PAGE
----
The direction in which the photo is taken, with Bukit Rabong on the far left, toward the Mandai River, does, indeed, orient it generally toward the country (menoa) of the Aoheng and Ot Danum, people studied by the anthropologist Bernard Sellato. I wrote to Bernard at once, sending him a copy of Michael’s photograph. I received Bernard’s email reply soon after, on Thursday, December 13, 2007:

   Dear Cliff,

   Would that be Gunung Tilung, Tevilung, Tebilung? A sacred mountain
   to all uppermost Kapuas people, precisely because of its shape, and
   assumed by some to be the abode of the souls of the dead ...

   All the best, BS

In a second email, sent December 17, 2007, Bernard confirmed that Gunung Tilung is, indeed, visible from the Sarawak side of the border and so, given its distinctive shape, is very likely the same mountain that several Saribas Iban had told me that they had seen while traveling along the border and which they identified as Bukit Rabong. He also attached a photograph of Gunung Tilung, which appears as Photo 4 in his book, Hornbill and Dragon (1989, see Photo 2 below). The photo itself was taken near Putussibau. As he added in a subsequent note (December 21):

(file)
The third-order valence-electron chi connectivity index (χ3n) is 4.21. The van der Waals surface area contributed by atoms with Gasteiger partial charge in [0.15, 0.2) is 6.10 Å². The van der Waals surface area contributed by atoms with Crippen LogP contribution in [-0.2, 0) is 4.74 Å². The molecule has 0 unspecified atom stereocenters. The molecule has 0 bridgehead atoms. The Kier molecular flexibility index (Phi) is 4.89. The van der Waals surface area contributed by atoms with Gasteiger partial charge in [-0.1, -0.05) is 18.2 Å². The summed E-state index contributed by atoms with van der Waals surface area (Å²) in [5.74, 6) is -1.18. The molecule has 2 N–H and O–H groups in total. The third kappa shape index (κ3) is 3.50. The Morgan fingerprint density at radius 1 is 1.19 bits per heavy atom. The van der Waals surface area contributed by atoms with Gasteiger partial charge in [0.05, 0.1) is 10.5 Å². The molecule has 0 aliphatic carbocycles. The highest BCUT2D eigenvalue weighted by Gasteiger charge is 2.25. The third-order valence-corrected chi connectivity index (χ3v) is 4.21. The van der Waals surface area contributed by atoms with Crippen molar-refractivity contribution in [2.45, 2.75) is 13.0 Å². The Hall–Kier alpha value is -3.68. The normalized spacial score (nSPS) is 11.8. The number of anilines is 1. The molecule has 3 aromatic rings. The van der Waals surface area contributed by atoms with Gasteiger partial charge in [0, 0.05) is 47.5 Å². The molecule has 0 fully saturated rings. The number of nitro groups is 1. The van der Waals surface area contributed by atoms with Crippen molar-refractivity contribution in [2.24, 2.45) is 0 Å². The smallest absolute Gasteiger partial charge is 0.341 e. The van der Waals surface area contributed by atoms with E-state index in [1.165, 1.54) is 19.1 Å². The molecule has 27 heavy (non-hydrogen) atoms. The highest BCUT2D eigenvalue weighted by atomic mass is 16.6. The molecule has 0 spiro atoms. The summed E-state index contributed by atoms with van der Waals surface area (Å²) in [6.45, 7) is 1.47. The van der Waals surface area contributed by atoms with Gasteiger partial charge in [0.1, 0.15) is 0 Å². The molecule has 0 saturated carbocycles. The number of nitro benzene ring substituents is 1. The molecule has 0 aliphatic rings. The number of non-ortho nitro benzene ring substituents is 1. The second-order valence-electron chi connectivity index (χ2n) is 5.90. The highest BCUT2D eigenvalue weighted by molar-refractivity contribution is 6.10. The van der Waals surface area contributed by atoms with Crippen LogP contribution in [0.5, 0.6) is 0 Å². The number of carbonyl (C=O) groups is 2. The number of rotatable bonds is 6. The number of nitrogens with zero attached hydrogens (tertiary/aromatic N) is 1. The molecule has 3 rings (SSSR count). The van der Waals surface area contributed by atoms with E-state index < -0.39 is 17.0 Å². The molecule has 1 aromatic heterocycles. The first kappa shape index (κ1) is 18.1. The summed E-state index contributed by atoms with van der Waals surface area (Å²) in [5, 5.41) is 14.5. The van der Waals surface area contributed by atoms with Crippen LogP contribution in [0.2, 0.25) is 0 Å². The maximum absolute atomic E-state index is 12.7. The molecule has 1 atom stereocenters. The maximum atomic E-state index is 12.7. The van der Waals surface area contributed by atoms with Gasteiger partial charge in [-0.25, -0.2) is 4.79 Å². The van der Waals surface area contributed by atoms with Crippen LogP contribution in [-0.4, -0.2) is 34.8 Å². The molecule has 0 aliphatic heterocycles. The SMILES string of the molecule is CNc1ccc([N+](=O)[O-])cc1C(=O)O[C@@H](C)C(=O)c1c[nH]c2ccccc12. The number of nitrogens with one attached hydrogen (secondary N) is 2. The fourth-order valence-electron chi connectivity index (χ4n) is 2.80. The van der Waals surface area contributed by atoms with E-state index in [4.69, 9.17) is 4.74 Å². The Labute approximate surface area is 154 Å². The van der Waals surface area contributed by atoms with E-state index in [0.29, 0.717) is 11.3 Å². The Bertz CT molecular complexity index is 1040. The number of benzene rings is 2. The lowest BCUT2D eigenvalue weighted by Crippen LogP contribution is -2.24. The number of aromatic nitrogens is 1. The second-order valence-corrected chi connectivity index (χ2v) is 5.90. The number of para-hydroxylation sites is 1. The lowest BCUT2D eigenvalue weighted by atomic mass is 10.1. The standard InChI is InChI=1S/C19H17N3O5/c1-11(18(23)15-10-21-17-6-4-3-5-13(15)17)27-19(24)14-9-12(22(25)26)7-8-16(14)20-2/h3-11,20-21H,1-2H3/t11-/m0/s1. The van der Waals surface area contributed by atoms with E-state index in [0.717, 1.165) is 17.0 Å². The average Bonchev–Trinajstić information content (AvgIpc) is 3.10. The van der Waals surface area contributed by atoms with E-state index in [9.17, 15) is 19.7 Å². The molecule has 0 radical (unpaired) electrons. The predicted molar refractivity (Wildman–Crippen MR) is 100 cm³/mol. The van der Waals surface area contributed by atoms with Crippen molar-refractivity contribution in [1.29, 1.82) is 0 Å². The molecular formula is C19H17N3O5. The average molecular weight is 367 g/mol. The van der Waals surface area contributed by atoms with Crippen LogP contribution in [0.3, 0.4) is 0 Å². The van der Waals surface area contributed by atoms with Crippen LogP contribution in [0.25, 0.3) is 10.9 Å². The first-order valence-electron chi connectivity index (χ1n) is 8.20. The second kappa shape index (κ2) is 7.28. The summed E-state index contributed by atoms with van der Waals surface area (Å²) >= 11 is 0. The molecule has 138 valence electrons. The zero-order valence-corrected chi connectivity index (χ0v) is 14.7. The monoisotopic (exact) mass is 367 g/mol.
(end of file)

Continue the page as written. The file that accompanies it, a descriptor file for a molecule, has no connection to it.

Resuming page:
Gunung Tilung or Tevilung, as far as I am aware, is where all the
   (ordinary) dead go ... Since it is fairly visible from Putussibau,
   where many groups came to trade, as my photo shows, as well as from
   the Sarawak border area, as [Michael's] photo shows, no wonder its
   shape has left a lasting impression on all people residing in or
   passing by those areas.

[ILLUSTRATION OMITTED]

Continuing, he goes on to suggest,

   Possibly, the Sarawak Iban, who could only see it from afar, made
   the mountain the abode of dead shamans, while most local groups,
   like the Taman, Maloh, etc., view it as the abode of all dead
   spirits.

Concluding his note of December 17, 2007, Bernard additionally wrote, “I’m pretty sure it’s the same mountain. Many groups, beyond [the] upper Kapuas region know of it.” (2) Referring to what he describes as a “pretty poor” APA map of Borneo, he adds, “On my map, it is called Gunung Liang Sunan (987m) and is indeed on the Mandai (left bank).”

[ILLUSTRATION OMITTED]

In his message of December 21, Bernard makes another point, which, I think, has considerable bearing on the possible significance of Bukit Rabong, not only for the Iban, but for other groups as well. Neither the Mandai River nor Bukit Rabong exist within an area of present-day Iban settlement. Although the Saribas iban trace their origins back through an extensive body of oral traditions to the middle and upper Kapuas, except for what is described by some accounts as a brief transit by way of the mouth of the Mandai, neither the Mandai River nor Bukit Rabong are regarded by the Iban as places of origin or even significant past settlement. While both clearly exist, as landmarks within the Iban cognative world, they occupy or define its outer peripheries, existing, as Wadley aptly put it, at the edge of Iban geographical awareness. As Sellato suggests in his note, Mount Rabong, Tilung, Tevilung, or whatever it is called by local groups, may be seen as peripheral, or boundary defining, in an even more fundamental sense. Thus, he writes (December 21, 2007):